Jerry Adair for the Chicago White Sox
- 2B, SS, 3B, 1B
- Casper the Friendly Ghost
- December 17, 1936
- 175 lbs
- Major League Debut:
- 9-02-1958 with BAL
Jerry Adair is in the Oklahoma State University record book for having committed four errors in a game, yet he shares the major league record for fewest errors in a season by a second baseman (five, in 1964). He also set marks with 89 consecutive games and 458 chances without an error from July 22, 1964 to May 6, 1965. An average hitter with little power, Adair's flashy glovework kept him in the big leagues for 13 seasons.
Best Season: 1964
Adair committed just five errors (.994) in 153 games at second base. He hit .248 (which was actaully about league-average) with nine homers and 47 RBI from the #8 slot. I'm not sure why he wasn't awarded the Gold Glove. For some reason Bobby Richardson, who made ten more errors than Adair, and got to far less balls, won the honor. Call it the Yankee bias.
Adair set marks with 89 consecutive games and 458 chances without an error, from July 22, 1964, to May 6, 1965.
In 1971, Jerry Adair became one of the first players to pursue a career in the Far East. He hit .300 for Hankyu of the Japanese League, but returned the next season to coach for the Oakland A's.
Jerry Adair was a tough cookie. He once played a game with 11 fresh stitches in his mouth. When he came up in the late 1950s with the Orioles he was a shortstop. But he had to battle Willy Miranda and later Chico Carrasquel for playing time in the revolving Orioles' infield.
In 1961 Adair replaced the immortal Marv Breeding at second base for the O's, forming a youthful DP combination with Ron Hansen. In 1961 and 1962 Adair posted (by far) the two best slugging percentages of his career. Not sure why he never approached them again, but he quickly acquired a reputation as a steady fielder with a light bat. Of course, almost every middle infielder of that era lacked power.
After battling injuries in 1963, the next season he had his finest defensive year, setting records for fewest errors and most consecutive chances and games without a miscue. After July 22, 1964, Adair didn't commit an error. By this time he was part of a very fine defensive infield that included Hall of Famers Luis Aparicio at shortstop and Brooks Robinson at third.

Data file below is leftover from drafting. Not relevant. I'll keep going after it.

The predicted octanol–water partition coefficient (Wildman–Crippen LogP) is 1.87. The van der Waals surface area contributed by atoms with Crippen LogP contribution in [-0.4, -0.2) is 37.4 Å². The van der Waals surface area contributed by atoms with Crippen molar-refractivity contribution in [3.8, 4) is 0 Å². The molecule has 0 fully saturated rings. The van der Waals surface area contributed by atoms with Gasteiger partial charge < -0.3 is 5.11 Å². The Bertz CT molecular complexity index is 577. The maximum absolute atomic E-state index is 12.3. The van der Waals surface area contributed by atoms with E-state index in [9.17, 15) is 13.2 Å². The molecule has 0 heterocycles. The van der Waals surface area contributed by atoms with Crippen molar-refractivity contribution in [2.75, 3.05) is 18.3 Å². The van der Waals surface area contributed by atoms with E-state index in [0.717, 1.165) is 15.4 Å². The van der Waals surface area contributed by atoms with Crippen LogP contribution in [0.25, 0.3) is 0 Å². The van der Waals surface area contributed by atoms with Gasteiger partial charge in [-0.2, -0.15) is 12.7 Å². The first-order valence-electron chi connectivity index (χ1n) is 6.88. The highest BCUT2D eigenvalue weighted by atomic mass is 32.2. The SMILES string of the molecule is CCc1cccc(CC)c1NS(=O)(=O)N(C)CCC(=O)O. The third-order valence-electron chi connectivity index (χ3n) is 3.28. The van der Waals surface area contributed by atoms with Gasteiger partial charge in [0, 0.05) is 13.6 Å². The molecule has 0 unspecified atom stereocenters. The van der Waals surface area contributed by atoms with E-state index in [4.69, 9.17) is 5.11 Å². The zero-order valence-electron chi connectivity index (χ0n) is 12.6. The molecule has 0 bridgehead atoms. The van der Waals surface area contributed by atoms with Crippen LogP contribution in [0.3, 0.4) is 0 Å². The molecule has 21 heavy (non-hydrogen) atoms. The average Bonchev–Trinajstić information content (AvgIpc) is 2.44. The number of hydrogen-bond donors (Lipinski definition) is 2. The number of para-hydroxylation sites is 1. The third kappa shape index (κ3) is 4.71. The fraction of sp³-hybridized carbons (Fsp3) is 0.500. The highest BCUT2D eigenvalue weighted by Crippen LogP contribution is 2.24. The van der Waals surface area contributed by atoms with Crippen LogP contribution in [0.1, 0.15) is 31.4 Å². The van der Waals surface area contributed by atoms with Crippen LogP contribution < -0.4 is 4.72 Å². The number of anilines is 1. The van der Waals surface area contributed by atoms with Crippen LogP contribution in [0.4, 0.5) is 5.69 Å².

In 1965 the O's seemed poised to break through, led by their defense and pitching. Adair played 157 games, fielded very well, and hit .259 with seven homers and a career-best 66 RBI. But Baltimore finished a distant third despite winning 94 games. The following year they added Frank Robinson and put it all together, winning the World Series. But Adair wasn't part of the celebration. Manager Hank Bauer decided to go with the younger Davey Johnson at second, as the O's traded Adair to the White Sox for reliever Eddie Fisher early in the season.
Adair bounced around to the Red Sox and Royals, playing in five World Series games for Boston in 1967. After losing his job to Cookie Rojas, Adair retired from major league baseball after the 1970 season, just 33 years old.
Prior to his major league career, Adair starred as a jack-of-all-trades for Williston in the Western Canada Baseball League in 1958. Adair led the loop in hitting at .409, tied for the lead in homers with 10, and finished just behind the RBI leader. Also, he was the top fielding shortstop. On the hill, Adair made three starts - all complete game victories. In the playoffs, he was even better. Adair hit .444 in 14 playoff games with four homers and six doubles. In late August, 1958 he helped Williston wrap up the Canadian American League title in the final series over Lloydminster then signed with the Baltimore Orioles and was in the O's lineup three days later.
Adair was also a star on the basketball court at Oklahoma State, where he was the second-leading scorer on the OSU team which reached the 1958 NCAA Midwest Regional final. Adair was one of the starting guards on the '57 team which defeated #1 ranked Kansas and Wilt Chamberlain in a regular season contest. Jerry Adair died in 1987 at the age of 50.